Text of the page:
An exhibition showcases veteran artist S.G. Vasudev’s works while his coffee table book offers a glimpse of his life
Nearly five decades ago, S.G. Vasudev began his artistic journey in the city, graduating from the Government College of Fine Arts, and becoming an essential part of the Madras Movement.
Recently, the city hosted a dual celebration of the artist — both an exhibition and the launch of a book on his work and his life. And it has been a special celebration, because though he might live in Bangalore now, for Vasudev, Chennai is where it all started.
“As an artist, my life began in Chennai,” he says. “I studied at the college under K.C.S. Paniker, and later joined him and my colleagues in founding the Cholamandal Artists’ Village. The Madras art movement moulded me.”
A nostalgic trip
Not surprisingly, then, the launch of his coffee table book Vriksha: The Art And Times Of S.G. Vasudev at The Park was an emotional affair. The evening, which also featured the screening of The Open Frame, a documentary on his life by Chetan Shah, was “superb”, he says. “So many of my fellow artists, friends, and admirers were there. I felt so nostalgic!”
The book contains write-ups on Vasudev by cultural critics and commentators, including Girish Karnad, B.V.K. Shastry, Y.N. Krishnamurthy, H.A. Anil Kumar, Sadanand Menon, and a transcript of an in-depth interview of the artist by Latha Mani, not to mention beautiful images of his creations over the years.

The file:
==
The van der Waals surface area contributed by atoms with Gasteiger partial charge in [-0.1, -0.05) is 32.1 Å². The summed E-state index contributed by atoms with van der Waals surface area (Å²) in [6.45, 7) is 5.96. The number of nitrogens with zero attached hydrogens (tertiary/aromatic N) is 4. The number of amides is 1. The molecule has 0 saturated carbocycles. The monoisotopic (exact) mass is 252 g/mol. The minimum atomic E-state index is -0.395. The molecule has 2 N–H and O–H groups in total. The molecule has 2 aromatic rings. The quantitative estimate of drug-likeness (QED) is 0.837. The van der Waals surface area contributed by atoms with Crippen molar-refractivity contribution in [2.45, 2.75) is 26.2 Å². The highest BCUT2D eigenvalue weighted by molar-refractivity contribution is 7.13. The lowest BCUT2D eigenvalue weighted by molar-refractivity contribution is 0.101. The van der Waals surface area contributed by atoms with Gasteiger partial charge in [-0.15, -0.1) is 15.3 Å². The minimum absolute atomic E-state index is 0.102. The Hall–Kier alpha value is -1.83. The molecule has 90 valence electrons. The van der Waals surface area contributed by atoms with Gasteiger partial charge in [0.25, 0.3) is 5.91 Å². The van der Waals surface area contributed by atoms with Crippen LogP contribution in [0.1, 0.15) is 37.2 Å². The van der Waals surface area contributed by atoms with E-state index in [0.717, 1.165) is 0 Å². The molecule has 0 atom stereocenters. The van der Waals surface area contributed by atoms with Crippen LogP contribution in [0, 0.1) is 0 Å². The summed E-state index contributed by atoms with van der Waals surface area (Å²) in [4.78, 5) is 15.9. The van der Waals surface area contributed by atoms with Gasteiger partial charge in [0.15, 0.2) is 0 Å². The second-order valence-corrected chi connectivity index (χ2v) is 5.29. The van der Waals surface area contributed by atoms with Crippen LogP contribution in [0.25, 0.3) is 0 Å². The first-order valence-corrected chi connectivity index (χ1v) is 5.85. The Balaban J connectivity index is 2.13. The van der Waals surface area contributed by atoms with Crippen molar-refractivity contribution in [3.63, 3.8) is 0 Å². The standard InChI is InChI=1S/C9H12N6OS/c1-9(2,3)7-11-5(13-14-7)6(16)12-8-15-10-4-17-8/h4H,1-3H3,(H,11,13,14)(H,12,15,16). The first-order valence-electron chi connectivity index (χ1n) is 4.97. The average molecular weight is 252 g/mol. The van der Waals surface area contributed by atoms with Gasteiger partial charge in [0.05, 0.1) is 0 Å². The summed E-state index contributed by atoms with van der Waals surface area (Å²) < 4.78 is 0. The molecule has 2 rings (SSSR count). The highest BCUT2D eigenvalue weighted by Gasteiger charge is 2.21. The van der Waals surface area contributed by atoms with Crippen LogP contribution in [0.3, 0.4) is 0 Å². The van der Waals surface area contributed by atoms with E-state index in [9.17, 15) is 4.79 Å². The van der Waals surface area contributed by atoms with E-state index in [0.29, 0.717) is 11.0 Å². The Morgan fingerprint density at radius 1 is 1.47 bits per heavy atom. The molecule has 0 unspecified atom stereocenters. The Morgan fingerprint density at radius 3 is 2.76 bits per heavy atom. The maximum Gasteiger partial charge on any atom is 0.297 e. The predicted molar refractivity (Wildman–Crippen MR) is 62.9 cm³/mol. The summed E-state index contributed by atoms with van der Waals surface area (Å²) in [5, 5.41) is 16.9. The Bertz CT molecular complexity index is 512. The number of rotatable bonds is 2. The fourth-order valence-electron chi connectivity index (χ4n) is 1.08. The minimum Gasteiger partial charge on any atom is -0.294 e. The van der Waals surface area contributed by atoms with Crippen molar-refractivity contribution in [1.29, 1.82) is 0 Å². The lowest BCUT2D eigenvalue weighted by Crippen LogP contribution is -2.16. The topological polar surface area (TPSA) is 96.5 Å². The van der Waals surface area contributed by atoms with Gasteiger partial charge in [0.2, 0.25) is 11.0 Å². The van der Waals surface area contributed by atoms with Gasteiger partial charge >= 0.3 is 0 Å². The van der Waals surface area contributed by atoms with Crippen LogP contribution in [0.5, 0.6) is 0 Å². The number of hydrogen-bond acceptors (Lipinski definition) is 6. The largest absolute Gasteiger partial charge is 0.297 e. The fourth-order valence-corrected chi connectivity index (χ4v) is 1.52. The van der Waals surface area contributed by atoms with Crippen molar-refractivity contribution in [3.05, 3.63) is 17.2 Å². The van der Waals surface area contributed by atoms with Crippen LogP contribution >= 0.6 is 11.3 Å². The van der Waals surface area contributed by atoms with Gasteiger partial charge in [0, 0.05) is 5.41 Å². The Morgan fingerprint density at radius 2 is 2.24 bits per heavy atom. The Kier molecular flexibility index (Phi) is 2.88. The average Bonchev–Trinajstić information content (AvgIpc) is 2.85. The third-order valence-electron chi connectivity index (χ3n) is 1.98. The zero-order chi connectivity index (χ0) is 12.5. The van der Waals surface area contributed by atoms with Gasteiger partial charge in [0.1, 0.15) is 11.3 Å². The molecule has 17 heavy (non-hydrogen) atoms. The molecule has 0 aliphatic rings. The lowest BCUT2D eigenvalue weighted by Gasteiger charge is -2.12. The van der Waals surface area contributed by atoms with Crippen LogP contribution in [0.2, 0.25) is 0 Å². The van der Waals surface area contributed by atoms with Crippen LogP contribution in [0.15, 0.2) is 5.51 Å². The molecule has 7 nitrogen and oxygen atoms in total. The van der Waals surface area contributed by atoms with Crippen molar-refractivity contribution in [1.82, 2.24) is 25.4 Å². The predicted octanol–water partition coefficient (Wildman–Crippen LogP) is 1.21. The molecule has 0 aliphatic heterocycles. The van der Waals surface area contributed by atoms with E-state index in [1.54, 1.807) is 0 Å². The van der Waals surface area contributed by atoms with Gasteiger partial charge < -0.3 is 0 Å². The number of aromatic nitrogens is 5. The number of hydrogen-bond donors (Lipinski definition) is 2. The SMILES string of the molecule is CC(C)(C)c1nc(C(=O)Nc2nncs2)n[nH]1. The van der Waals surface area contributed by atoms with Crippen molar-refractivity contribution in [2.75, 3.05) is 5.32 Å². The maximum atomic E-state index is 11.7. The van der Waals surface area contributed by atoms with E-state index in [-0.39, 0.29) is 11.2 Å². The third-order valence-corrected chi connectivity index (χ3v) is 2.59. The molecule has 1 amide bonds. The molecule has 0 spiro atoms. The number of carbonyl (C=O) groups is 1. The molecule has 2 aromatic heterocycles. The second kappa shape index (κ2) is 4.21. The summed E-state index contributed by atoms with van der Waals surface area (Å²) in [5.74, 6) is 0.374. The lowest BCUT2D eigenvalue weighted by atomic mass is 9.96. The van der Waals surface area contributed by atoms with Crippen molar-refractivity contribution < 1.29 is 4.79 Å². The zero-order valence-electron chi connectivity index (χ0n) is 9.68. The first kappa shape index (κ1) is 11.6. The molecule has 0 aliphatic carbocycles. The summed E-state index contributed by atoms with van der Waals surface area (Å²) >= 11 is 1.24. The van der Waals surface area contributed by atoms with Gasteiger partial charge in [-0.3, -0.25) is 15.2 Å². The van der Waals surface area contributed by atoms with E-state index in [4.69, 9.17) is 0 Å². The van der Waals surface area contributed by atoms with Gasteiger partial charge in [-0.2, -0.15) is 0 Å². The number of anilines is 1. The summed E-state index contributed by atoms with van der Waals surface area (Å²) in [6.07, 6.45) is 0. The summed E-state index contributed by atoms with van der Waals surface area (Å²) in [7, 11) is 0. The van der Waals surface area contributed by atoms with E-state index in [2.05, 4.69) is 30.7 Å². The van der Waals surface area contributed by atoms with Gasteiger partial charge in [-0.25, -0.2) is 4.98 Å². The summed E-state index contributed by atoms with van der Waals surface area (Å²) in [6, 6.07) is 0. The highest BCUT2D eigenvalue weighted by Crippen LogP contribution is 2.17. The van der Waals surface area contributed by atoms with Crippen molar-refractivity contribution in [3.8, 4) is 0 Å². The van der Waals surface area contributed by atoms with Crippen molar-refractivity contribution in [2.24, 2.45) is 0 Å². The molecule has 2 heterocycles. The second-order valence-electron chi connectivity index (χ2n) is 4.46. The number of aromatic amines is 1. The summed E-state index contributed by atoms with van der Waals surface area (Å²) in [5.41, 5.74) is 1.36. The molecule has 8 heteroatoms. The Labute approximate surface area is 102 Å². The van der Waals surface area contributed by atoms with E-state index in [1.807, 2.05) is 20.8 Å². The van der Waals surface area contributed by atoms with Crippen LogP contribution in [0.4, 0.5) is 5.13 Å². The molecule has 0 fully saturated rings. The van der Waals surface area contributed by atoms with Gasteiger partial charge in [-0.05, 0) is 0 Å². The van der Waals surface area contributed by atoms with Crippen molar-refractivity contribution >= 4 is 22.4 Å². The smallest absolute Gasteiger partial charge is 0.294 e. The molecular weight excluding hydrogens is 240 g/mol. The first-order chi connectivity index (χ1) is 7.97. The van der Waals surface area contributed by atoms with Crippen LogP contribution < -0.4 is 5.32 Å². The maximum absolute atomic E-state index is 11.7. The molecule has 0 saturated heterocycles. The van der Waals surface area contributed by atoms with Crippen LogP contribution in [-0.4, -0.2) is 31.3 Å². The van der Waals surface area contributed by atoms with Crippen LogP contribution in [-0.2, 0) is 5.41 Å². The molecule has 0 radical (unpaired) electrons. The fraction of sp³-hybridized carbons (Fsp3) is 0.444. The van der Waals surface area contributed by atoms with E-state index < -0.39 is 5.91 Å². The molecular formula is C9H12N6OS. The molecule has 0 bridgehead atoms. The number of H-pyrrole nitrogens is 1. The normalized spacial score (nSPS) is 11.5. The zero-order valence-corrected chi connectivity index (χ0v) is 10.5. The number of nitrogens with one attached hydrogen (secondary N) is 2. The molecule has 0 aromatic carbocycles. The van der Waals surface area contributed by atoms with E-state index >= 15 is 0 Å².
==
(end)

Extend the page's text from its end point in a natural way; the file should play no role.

“I’ve been thinking about putting together a book on my work for a long time, but began working on it seriously two years ago,” he comments. “I was inspired by books written by art historians and critics, but I also felt that the artist’s own voice should come through.”
Art connoisseurs in the city will have a chance to experience his artistic vision first hand through Theatre Of Life, his on-going exhibition at the Forum Art Gallery (it ends September 30). Featuring his works from 1997 to 2012, the collection is vintage Vasudev, with its rich use of earth tones — golden yellows, greens, burnished browns and reds, gorgeous texturing and subtle use of symbols.
The series of paintings is inspired by the artist’s own connections with the world of theatre, film and literature, and focusses as much on the act of storytelling as it does on the act of viewership. In some, it is the entertainer on the stage or screen who is predominant, in others, it is the members of the crowd, the multitudes in the act of consuming media who stand out.
Other works bear traces of his earlier series — the nourishing, life-giving Tree Of Life, the introspective faces and eyes of the Humanscape series, and the vast, undulating green-browns of the Earthscape series. And still others introduce appealing new motifs such as the elephant in a rustic, rigorously textured setting reminiscent of cave art.
“I work on series. I leave one series when it comes to its logical conclusion, and go on to the next,” says Vasudev. “At the same time one can see the connections between them all. After all, I am what I am!”
At 72, the artist has no desire to slow down. Art is his passion, and the inspiration keeps coming. “I have so many ideas and I want to keep working on them,” he says. “There is no end.”